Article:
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The exterior of the team's new house design
May 6, 2022

Team from UW-Madison and UW-Milwaukee places second in 2022 Solar Decathlon

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A team of students from the University of Wisconsin-Madison and UW-Milwaukee placed second in the new housing category in the 2022 Solar Decathlon design challenge, held April 22-24 in Golden, Colorado.

The U.S. Department of Energy sponsors the annual Race to Zero Solar Decathlon for colleges and universities each year. Over 20 years, more than 40,000 students across the world have competed to use the latest technologies to design and build the most sustainable buildings possible.

This is the seventh year in a row that UW-Madison’s College of Engineering and UW-Milwaukee’s School of Architecture and Urban Planning have teamed up to design a house for the competition. In 2016-2017, the team also earned second place.

The UW-Madison team was made up of seven mechanical engineering majors: Sammie Lundin, Klare Hollenkamp, Kari Weiss, Morgan Kunz, Evan Fernandez, Kirk Mendoza, and Forrest Ahrens.

“It was extremely rewarding to see all our hard work these past two semesters be recognized on the national level,” says Lundin, co-team leader for UW-Madison. “Everyone on the UW-Madison team was integral to the success of our project and we are all so proud of the final product and the outcome. I would recommend this project to upcoming mechanical engineering students about to take their senior design class.”

While the contest does generate ideas about energy efficiency, the designs are also created for specific clients. This year’s entry was designed for a couple who want to build a home in Egg Harbor, Wisconsin. While this couple is interested in the lifestyle amenities of Door County, the students designed the house so it could be mass-produced. Designing the basic two-story house as two rectangles gives flexibility to the layout.

And, like last year’s entry, it could become part of the City of Milwaukee’s portfolio of affordable, energy efficient designs.

The student team members from UW-Milwaukee’s School of Architecture and Urban Planning provided the design features that save energy while the UW-Madison engineering students developed the mechanical systems that support that goal.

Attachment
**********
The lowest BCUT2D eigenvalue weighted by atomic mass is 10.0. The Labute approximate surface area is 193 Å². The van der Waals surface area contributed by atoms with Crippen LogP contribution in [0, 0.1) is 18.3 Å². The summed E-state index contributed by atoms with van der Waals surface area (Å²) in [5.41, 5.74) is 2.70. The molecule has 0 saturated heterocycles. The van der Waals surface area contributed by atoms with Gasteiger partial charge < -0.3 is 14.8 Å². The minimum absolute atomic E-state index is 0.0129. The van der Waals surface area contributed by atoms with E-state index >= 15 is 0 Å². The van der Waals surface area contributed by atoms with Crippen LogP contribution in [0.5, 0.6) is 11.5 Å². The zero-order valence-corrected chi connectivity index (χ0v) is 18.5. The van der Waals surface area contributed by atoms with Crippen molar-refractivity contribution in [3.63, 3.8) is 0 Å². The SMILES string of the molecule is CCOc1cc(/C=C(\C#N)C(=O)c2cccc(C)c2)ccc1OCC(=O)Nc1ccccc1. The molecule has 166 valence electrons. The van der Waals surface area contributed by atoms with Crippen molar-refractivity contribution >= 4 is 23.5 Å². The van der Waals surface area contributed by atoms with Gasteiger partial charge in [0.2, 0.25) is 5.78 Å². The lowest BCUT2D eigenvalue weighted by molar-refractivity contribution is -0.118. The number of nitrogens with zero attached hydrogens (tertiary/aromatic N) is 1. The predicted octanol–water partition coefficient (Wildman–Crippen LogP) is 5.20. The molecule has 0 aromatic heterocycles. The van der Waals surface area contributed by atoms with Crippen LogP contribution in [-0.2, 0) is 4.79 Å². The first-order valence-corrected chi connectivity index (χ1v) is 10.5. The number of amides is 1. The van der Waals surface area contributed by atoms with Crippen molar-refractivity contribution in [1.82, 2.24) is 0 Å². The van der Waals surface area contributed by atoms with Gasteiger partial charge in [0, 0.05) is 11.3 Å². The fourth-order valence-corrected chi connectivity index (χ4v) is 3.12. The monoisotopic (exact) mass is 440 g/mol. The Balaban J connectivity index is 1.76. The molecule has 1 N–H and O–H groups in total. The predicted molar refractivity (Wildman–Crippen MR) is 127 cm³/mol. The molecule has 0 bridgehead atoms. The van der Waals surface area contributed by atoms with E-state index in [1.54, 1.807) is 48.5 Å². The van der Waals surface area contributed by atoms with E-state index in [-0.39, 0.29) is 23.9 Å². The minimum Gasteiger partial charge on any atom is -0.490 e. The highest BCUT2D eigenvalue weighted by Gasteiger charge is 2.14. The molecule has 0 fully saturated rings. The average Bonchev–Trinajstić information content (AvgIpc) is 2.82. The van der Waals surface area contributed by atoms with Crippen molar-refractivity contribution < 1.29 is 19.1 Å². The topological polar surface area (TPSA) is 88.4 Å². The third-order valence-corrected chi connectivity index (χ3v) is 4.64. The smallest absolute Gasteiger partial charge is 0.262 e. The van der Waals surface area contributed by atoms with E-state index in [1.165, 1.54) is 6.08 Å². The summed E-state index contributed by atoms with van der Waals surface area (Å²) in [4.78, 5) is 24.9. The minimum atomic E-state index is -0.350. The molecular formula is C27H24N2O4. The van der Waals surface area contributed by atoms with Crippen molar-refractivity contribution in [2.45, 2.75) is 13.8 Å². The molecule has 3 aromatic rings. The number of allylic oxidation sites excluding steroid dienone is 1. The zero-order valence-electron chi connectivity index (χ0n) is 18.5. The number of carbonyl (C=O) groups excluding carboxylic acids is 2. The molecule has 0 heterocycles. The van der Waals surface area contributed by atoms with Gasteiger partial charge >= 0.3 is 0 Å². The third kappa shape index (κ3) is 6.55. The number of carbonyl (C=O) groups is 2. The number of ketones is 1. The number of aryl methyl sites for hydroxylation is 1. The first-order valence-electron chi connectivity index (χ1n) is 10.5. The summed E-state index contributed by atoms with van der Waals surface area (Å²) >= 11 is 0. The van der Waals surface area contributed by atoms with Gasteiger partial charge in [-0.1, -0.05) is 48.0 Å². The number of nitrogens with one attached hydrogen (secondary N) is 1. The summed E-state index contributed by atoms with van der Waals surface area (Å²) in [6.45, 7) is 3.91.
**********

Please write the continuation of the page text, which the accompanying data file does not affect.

“Being on the team and participating in the Solar Decathlon gave me valuable hands-on experience in working with other industry professionals and students of different majors,” Lundin says. “It also taught me to be creative in solving real-world problems and that each decision we made had a tradeoff that we had to evaluate and consider. We got to apply what we learned in class at a much deeper level and on a real-world application. This experience has inspired me and a few other team members to want to design their own net-zero homes in the future. This whole experience, which included applied solar technologies, has solidified my decision to pursue a graduate degree in solar from UW-Madison.”

The UW-Madison team members, from left: Klare Hollenkamp, Kari Weiss, Morgan Kunz, Evan Fernandez, Kirk Mendoza, Sammie Lundin and Forrest Ahrens.

The team designed the house with the Wisconsin climate in mind. Design features of this year’s entry include an orientation that provides the most sunlight on the long axis, allowing slopes with photovoltaic panels to capture the sun’s energy year-round. Energy efficient windows and extra insulation create an air-tight envelope around the structure. Window overhangs provide shade, allowing for passive cooling in the warmer months.

The design also minimizes the environmental impact of actual construction, according to Timothy Villwock, a senior in architecture and lead designer on the UW-Milwaukee team. The house can be built in two 14-foot modules in a factory. Environmentally friendly features include the use recycled plastics, rainwater collection and a gray water system that can filter water coming out of bathtubs and washing machines for use again.

By building the modules in a factory, the design also reduces material waste and emissions from transportation and construction vehicles, Villwock added. The plan is for local suppliers to be used for lumber and concrete, and materials recycled from other projects can be incorporated into the house.

With its modular design, the number of bedrooms, bathrooms and square footage can vary, but the design the students presented for the competition has three bedrooms, two bathrooms and 1,400 square feet.

UW-Milwaukee Architecture Professor Mark Keane was the UW-Milwaukee faculty mentor, and Mike Cheadle, a mechanical engineering assistant teaching professor, mentored the UW-Madison part of the team.

A version of this story was originally published by UW-Milwaukee.